Olympic medalist and Hall of Fame figure skating coach Ron Ludington died on Thursday, according to the Delaware News Journal.
He was 85.
Ludington, or “Luddy,” won a bronze medal while skating with his first wife, Nancy, at the 1960 Winter Olympics in Squaw Valley, California. They are just one of six U.S. pairs teams to ever medal at the Olympics.
Ludington started coaching the following year, and ended up coaching more than 30 skaters in nine consecutive Olympics before he retired in 2010. He also served as the director of the University of Delaware’s Ice Skating Science Development Center.
Among the notable athletes Ludington coached were the pairs team of Peter and Kitty Carruthers, who won the silver medal at the 1984 Winter Olympics, two-time Olympic ice dancer Scott Gregory and the 1992 pair steam of Calla Urbanski and Rocky Marval. He also helped train 2006 World Champion and Olympian Kimmie Meissner and three-time national champion and two-time Olympian Johnny Weir.
"He was at every one of my practices," Weir said, via the News Journal. "He basically oversaw all the young talent at UD. He would always tell me to work hard, and that if I did that, I'd make it.
"I would work hard for my coach, just so she could tell him that. Luddy was such a stabilizing force for me."
Ludington once served as Weir’s “stand-in” coach at his first junior nationals in Slovakia when he was just 13, too.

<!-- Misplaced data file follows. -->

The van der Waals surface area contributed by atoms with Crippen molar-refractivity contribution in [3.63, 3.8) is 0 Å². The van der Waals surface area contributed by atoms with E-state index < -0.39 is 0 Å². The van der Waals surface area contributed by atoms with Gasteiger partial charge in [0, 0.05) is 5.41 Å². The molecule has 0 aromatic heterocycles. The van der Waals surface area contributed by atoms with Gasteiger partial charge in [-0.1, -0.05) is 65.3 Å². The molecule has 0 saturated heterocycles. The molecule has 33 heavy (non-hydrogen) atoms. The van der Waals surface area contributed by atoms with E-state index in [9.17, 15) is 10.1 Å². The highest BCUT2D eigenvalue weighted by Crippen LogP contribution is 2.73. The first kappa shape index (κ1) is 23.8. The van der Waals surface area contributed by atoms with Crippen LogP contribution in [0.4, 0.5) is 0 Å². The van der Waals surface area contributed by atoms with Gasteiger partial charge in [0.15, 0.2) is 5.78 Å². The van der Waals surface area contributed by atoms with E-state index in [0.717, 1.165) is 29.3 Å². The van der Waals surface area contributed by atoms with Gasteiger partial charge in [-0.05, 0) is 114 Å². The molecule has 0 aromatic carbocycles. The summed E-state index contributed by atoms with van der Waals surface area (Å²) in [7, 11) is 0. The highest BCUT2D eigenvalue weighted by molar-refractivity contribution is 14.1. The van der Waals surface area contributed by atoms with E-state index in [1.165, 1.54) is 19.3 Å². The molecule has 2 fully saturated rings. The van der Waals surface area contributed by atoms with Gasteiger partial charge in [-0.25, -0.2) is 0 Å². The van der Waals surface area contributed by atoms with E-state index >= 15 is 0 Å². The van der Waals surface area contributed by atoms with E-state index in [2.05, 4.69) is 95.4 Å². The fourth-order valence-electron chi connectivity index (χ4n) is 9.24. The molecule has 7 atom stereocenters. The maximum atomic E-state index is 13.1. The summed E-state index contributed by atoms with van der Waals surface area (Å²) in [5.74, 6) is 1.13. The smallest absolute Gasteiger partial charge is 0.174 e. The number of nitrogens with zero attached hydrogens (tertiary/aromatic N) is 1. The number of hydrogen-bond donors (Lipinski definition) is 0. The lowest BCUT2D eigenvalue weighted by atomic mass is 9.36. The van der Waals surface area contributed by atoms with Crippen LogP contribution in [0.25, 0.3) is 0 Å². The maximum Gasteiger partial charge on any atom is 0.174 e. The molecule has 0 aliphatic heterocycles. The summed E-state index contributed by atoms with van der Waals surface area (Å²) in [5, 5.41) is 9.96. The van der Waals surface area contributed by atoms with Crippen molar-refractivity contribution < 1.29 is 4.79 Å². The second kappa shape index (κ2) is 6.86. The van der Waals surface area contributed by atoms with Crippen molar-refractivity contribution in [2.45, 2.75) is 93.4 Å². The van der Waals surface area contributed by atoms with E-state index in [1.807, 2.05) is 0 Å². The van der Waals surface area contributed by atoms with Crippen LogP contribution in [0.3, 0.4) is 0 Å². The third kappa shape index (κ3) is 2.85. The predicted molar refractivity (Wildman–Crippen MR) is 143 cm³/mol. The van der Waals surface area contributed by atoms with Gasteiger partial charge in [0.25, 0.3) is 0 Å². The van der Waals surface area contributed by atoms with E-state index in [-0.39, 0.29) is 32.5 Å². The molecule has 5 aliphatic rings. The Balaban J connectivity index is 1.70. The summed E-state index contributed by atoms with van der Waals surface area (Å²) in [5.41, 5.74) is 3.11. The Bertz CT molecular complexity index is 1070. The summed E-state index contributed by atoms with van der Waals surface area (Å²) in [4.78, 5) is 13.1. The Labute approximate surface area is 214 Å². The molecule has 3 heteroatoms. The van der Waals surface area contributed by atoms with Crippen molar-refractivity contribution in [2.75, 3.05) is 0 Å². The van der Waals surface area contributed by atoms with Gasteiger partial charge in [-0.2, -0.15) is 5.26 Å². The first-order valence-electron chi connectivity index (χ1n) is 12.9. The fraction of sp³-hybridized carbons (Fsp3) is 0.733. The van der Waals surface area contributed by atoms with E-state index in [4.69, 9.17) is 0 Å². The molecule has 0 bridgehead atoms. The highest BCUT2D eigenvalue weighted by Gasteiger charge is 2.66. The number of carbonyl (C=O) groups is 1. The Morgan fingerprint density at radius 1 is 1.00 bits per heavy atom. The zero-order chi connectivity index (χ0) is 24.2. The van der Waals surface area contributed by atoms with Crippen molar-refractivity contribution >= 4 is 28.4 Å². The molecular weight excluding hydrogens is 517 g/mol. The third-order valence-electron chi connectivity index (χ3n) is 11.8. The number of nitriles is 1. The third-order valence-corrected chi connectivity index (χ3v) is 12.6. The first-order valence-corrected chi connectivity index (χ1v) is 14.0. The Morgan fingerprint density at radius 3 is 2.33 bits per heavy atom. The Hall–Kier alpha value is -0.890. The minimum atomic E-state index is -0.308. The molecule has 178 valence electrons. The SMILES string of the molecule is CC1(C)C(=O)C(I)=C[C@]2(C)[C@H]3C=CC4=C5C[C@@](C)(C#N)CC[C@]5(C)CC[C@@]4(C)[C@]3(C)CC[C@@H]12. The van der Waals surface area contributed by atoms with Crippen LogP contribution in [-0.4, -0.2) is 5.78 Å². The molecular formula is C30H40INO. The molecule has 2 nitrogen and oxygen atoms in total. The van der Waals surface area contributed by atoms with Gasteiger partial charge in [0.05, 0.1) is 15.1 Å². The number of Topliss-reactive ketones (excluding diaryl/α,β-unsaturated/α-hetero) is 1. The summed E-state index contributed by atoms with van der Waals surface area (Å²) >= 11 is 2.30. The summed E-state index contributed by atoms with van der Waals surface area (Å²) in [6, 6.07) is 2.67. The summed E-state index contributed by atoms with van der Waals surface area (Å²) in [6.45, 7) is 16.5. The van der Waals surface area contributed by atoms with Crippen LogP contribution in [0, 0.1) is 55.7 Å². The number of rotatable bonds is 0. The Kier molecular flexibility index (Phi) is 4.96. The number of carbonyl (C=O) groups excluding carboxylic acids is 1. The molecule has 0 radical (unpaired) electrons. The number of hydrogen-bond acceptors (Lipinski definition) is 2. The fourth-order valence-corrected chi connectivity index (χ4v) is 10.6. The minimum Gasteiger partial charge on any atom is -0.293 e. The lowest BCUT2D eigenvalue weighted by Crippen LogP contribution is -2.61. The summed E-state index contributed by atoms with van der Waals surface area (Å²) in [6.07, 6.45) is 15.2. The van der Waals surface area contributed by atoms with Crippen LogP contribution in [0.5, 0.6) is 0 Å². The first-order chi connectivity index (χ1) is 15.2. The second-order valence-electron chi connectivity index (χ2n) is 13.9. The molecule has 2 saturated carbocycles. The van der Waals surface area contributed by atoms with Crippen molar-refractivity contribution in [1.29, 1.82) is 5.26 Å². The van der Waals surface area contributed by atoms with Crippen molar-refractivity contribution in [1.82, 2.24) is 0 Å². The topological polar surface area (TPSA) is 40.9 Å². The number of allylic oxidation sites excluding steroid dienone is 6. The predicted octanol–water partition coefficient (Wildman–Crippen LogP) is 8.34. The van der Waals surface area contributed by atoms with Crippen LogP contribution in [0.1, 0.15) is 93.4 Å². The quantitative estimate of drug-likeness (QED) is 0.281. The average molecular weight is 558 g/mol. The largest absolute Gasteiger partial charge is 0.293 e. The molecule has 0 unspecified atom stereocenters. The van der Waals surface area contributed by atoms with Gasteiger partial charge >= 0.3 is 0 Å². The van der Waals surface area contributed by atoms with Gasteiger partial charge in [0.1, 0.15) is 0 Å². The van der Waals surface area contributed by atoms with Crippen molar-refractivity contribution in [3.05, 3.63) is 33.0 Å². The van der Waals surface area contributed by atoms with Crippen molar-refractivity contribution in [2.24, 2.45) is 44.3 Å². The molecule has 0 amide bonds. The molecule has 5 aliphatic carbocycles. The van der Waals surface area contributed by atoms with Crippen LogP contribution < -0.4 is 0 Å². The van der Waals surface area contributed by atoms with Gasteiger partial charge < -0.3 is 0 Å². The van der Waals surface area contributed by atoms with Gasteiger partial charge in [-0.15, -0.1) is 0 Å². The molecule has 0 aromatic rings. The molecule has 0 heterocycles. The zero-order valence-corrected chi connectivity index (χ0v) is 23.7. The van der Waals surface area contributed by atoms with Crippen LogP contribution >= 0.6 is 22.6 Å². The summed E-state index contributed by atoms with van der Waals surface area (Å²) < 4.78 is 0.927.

"He had a great demeanor about him," Weir said, via the News Journal. "He didn't yell or scream, but he definitely got his point across. He could be stern, and you would listen in a way that you'd listen to everything your grandparents would tell you because you'd want to please them, and because they experienced a lot and had so much knowledge."
Ludington, who won four consecutive national championships with Nancy and a bronze medal at the 1959 World Championships, was inducted into the Figure Skating Hall of Fame in 1999.
He continued to help coach and instruct figure skaters at Delaware and the Skating Club of Wilmington on the weekends right up until the COVID-19 pandemic forced it to shut down, too.
"He was so charismatic,” Weir said, via the News Journal. “He really revolutionized the way figure skating is done in the state. He leaves an amazing legacy. To make it to the pinnacle and stand on the podium as a skater, and then do it again as a coach, is amazing.
"Look at how many Olympians came out of Delaware, and it's all due to the base Luddy built in the state."
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